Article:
Covered entities are not required to cover any specific item or service for transgender individuals. Categorical coverage exclusions or limitations for all health services related to gender transition are not allowed. Individuals may not be excluded from health programs and activities for which they are otherwise eligible based on their gender identity.
Covered entities may use nondiscriminatory limitations or restrictions on coverage. The same neutral, nondiscriminatory criteria used for other coverage determinations must be used when addressing gender transition. If certain elective procedures beyond those considered medically necessary are covered, then the same standards must apply to coverage of comparable procedures for gender transition.
The Office of Civil Rights will not second-guess a covered entity’s neutral nondiscriminatory application of evidence-based criteria used to make medical necessity or coverage determinations. But it cautions that covered entities must use a nondiscriminatory process to determine whether a particular health service is medically necessary or otherwise meets applicable coverage requirements.
Some procedures are only appropriate for individuals of one sex and, therefore, coverage is not required for individuals for whom the procedure isn’t applicable. Coverage for health services must be appropriately provided to individuals regardless of their sex assigned at birth, gender identity or recorded gender.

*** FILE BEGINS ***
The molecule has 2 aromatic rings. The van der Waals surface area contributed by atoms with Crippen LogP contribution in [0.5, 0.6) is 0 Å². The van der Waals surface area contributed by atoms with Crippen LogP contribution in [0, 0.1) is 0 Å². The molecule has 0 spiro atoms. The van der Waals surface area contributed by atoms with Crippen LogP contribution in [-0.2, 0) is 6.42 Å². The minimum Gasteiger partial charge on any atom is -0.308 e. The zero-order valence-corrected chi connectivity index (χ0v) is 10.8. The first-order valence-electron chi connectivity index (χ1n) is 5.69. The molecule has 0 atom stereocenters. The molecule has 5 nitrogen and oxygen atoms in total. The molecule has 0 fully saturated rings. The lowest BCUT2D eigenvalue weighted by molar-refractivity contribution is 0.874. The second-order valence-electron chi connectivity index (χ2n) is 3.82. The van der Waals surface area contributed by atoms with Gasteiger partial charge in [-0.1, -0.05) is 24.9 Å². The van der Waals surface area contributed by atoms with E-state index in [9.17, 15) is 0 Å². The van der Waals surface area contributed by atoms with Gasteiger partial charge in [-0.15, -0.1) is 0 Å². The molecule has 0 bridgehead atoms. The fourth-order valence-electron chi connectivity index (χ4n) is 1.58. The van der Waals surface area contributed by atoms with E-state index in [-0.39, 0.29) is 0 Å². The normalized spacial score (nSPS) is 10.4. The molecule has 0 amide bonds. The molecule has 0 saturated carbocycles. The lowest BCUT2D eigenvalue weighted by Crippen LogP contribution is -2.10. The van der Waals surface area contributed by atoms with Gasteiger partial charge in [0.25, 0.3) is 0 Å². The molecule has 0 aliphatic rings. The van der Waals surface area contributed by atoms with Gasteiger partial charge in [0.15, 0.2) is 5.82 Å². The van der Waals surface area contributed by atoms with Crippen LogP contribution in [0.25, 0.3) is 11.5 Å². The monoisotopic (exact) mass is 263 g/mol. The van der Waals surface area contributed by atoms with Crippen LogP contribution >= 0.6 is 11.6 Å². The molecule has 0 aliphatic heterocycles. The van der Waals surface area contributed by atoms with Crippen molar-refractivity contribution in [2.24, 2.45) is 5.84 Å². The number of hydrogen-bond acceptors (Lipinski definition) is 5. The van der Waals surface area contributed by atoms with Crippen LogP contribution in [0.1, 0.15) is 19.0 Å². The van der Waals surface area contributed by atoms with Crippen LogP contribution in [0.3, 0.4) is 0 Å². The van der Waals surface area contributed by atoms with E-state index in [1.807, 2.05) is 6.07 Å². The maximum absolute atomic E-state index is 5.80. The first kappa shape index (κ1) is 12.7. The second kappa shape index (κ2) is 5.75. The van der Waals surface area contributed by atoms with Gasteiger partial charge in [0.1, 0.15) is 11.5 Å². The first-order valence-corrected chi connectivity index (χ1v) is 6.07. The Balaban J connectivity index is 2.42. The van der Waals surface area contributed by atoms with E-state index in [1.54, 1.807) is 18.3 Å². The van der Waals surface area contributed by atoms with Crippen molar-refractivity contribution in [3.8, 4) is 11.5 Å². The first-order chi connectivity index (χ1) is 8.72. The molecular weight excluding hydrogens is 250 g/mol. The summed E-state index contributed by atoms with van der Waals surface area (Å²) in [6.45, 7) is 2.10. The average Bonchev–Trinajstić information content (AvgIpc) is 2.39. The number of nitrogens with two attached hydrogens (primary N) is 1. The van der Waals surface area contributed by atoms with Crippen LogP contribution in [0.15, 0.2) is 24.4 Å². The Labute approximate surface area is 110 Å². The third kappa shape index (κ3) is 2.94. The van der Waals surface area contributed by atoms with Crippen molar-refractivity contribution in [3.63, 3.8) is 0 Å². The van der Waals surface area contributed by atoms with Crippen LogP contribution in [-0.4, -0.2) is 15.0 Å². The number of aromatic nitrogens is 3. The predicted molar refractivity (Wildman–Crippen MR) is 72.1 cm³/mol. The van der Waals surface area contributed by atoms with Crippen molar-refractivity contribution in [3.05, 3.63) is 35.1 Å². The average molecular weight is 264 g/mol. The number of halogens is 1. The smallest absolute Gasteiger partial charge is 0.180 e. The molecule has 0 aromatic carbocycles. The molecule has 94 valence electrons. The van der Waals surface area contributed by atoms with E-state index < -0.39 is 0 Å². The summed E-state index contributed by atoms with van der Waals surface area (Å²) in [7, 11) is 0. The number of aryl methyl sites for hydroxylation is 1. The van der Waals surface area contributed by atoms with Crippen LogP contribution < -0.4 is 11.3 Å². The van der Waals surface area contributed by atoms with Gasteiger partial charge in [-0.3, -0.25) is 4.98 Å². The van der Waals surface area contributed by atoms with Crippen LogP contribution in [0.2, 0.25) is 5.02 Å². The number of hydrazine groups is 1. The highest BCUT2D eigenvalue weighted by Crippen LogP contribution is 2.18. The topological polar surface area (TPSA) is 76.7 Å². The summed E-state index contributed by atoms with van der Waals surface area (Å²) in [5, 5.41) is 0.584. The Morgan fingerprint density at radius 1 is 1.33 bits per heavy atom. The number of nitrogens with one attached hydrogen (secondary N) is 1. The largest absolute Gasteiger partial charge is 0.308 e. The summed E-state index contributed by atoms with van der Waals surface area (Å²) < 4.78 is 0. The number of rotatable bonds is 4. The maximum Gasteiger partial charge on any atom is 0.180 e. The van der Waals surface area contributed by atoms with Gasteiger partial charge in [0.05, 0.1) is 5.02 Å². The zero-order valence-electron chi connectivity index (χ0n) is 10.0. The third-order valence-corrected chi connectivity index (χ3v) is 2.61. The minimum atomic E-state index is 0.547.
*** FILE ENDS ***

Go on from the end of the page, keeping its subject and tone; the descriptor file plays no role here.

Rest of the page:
Meaningful access and assistance for individuals with limited English proficiency
Covered entities must provide meaningful access to individuals. Appropriate language assistance services must be accurate, timely, free of charge, and protect the privacy and independence of the individual.
Support for individuals with vision or hearing disabilities
Covered entities must take appropriate steps to ensure that communications with individuals with disabilities are as effective as communications with others in health programs and activities. Depending on the situation, support services should include qualified interpreters, information in alternate formats, and other aids to ensure equal opportunity to participate in the health program or activity. In addition, electronic and information technology, including, but not limited to websites, must comply with requirements of Title II of the ADA and be accessible to individuals with disabilities.
Section 1557 and self-funded employers
Self-funded employers’ obligations under Section 1557 are determined independent of the status of the Third Party Administrator (TPA) as a covered entity. The final rule acknowledges that TPAs are not responsible for the benefit design for the self-funded plans they administer. As such, each self-funded employer will need to evaluate their status as a covered entity under Section 1557 and other relevant laws such as Title VII of the Civil Rights Act.
Insurers covered under Section 1557 must comply with the new transgender benefit requirements.
HHS has established a website with links to fact sheets and FAQs on Nondiscrimination Section 1557.
We will continue to provide you updates in the Connection newsletters and through your account teams.